These bulbs do not need much feeding, a single application when the flower buds begin to appear should suffice. There aren’t many pests that attack onion, the pungent smell of onion bulb mostly keeps away troublemakers. However, a few diseases like damping off, botrytis, onion smut, or downy mildew can damage the plant. But they can all be taken care of with effective and timely pesticide applications. It is recommended that the bulbs be left undistributed in the ground, and divided every 3-4 years.

Way to Harvest and Germinate Clivia Seeds

The beautiful clivia flowers with bright sunlit colors can light up even the dullest corners. This bright orange-colored flower is a genus of monocot flowering plants from the family Amaryllidaceae, which is native to Southern Africa. Presently six species are available along with a few hybrids that offer most shades and hues from the orange palette as well as some deep red-orange to pale yellow ones. Clivia seeds are borne in seed pods and must be removed from it at the right time, so that they won’t germinate, or will germinate into week seedlings.

Harvesting

These seeds take longer than other flowering plant’s seeds to develop and seed. Once the flower has been pollinated, it falls off, exposing a swollen round berry-shaped ovary. The seeds are developed within this ovary also known as pods (one flower bears one pod). The pod changes its color from green to yellow, red, or orange, and takes approximately 9 to 10 months to mature into a plant. Each pod contains no more than 4 – 5 seeds. Hence, harvesting clivia seeds properly is crucial. Once the pod has changed its color (it usually turns soft), pick it very gently. Cut it open carefully. The seeds are all held together within a soft pulp, which is held by loose fitting membranes. Remove the pulp and separate the seeds from it. Wash the seeds under running water, preferably one that is mixed with a germicidal solution. Experts recommend storing these seeds in sealed plastic bags with a few drops of water added to retain its viability. Left at room temperature, the seeds will shrink or germinate dry, but eventually die. Never freeze them, and do not store for more than two months. It is best to sow them fresh.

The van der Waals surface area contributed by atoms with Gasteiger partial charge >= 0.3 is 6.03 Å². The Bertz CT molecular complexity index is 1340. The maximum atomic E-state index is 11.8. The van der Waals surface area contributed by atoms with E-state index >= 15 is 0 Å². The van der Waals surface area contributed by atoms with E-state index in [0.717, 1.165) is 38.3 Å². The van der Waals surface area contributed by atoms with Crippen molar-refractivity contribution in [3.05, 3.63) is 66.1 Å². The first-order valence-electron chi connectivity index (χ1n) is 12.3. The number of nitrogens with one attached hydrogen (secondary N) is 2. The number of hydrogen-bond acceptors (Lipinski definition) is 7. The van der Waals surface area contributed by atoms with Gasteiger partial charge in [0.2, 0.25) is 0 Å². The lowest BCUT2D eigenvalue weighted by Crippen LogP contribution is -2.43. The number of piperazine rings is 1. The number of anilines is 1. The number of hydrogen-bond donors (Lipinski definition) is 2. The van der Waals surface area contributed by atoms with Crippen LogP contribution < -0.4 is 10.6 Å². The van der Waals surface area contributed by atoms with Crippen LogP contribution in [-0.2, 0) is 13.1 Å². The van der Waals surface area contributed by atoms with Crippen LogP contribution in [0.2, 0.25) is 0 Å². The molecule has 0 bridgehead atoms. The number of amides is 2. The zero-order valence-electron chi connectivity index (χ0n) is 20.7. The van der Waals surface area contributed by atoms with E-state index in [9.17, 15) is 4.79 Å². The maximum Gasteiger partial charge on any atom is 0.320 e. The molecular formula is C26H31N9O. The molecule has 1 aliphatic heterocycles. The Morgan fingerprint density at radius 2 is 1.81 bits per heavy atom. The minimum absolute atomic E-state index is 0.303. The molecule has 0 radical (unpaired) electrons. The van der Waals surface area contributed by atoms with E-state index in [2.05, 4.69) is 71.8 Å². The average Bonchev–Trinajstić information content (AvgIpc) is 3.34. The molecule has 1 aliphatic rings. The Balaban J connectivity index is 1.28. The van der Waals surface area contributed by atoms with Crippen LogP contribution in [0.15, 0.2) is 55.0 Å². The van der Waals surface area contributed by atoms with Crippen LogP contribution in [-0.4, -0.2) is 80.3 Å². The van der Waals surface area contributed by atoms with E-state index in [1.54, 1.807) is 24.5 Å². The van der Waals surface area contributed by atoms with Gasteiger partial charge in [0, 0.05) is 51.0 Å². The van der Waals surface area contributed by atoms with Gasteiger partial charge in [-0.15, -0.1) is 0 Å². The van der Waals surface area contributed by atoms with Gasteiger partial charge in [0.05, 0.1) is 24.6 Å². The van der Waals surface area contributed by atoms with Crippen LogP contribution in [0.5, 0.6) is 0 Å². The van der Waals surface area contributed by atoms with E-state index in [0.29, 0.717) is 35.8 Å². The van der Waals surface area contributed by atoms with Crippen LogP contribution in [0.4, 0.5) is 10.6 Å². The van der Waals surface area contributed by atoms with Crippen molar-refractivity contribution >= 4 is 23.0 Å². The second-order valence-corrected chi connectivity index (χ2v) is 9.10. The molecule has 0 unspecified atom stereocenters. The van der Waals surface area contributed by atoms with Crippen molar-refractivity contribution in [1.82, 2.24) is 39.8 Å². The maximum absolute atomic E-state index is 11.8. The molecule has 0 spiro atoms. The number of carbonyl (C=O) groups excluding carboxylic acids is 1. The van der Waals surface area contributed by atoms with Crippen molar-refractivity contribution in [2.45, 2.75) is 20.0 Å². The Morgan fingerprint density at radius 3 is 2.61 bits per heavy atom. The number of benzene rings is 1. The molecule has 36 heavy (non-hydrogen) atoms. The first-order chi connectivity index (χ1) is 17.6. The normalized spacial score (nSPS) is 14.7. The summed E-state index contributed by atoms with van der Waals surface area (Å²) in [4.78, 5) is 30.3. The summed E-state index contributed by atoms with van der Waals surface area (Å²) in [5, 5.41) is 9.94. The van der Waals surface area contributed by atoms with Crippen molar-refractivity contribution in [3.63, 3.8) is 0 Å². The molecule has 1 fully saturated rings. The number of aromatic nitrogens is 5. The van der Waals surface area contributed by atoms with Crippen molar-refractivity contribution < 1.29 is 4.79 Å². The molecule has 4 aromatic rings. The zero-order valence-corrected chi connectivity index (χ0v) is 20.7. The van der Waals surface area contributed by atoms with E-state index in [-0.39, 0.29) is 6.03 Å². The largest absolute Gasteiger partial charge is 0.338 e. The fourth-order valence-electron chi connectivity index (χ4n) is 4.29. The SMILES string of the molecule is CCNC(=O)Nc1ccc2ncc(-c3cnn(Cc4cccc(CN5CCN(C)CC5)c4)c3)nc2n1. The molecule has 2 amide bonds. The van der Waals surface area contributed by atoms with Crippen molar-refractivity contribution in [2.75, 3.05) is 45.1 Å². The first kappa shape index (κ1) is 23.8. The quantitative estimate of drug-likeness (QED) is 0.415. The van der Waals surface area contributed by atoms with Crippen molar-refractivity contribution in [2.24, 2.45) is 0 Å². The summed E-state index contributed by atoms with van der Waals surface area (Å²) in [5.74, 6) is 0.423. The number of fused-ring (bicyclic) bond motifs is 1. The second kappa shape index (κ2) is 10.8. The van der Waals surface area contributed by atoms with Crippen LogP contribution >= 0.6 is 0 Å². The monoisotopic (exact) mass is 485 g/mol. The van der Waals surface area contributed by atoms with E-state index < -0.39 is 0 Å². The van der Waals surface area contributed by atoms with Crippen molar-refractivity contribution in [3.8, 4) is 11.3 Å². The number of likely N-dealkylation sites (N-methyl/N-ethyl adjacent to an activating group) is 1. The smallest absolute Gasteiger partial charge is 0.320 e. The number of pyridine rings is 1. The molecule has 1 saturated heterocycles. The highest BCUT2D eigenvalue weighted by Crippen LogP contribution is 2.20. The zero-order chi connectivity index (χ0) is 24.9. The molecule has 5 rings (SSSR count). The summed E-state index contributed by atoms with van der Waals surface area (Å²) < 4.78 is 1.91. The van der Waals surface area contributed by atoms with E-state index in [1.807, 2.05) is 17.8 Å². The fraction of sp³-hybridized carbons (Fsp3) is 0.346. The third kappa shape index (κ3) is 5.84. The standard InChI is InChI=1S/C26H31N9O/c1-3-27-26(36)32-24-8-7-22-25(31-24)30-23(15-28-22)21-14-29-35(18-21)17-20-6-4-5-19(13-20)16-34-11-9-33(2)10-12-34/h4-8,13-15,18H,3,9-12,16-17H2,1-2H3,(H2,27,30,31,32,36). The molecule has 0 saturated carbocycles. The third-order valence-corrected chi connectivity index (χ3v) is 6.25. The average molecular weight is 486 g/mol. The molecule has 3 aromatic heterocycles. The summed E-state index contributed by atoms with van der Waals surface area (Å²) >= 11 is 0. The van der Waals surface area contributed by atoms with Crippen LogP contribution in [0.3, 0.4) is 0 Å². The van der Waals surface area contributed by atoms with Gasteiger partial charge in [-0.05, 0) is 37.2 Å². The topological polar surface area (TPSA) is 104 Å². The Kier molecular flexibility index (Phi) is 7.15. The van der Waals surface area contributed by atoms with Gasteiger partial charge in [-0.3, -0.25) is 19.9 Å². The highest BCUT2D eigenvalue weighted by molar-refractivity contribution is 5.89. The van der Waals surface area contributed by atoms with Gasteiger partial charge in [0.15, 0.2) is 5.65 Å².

Germinating

For seeds to germinate successfully, they must be washed well. A few conditions that should be maintained are optimum temperature between 73° F and 77° F, high humidity, and sterile conditions that determine the seed germination success rate. Take damp compost with some perlite or vermiculite added to it. Put in a sealed plastic bag along with a few seeds, pressed slightly. The seed should be placed upwards. Place the bag near a warm dark place. The moisture in the plastic will facilitate seed sprouting which will occur in a couple of weeks. Move the seeds to a seed tray. One can place seeds in a pot with drainage holes and cover it with a plastic sheet. Once the seeds sprout, remove the cover and move the pot to diffused lighted area. Once the seeds have sprouted, like its first real leaf, transplant the germinated clivia seedling into its intended location.

Once the seeds have been planted, it is just a matter of time they will sprout plenty of new leaves. The clivia plant will bear flowers only after 2 – 4 years after planting.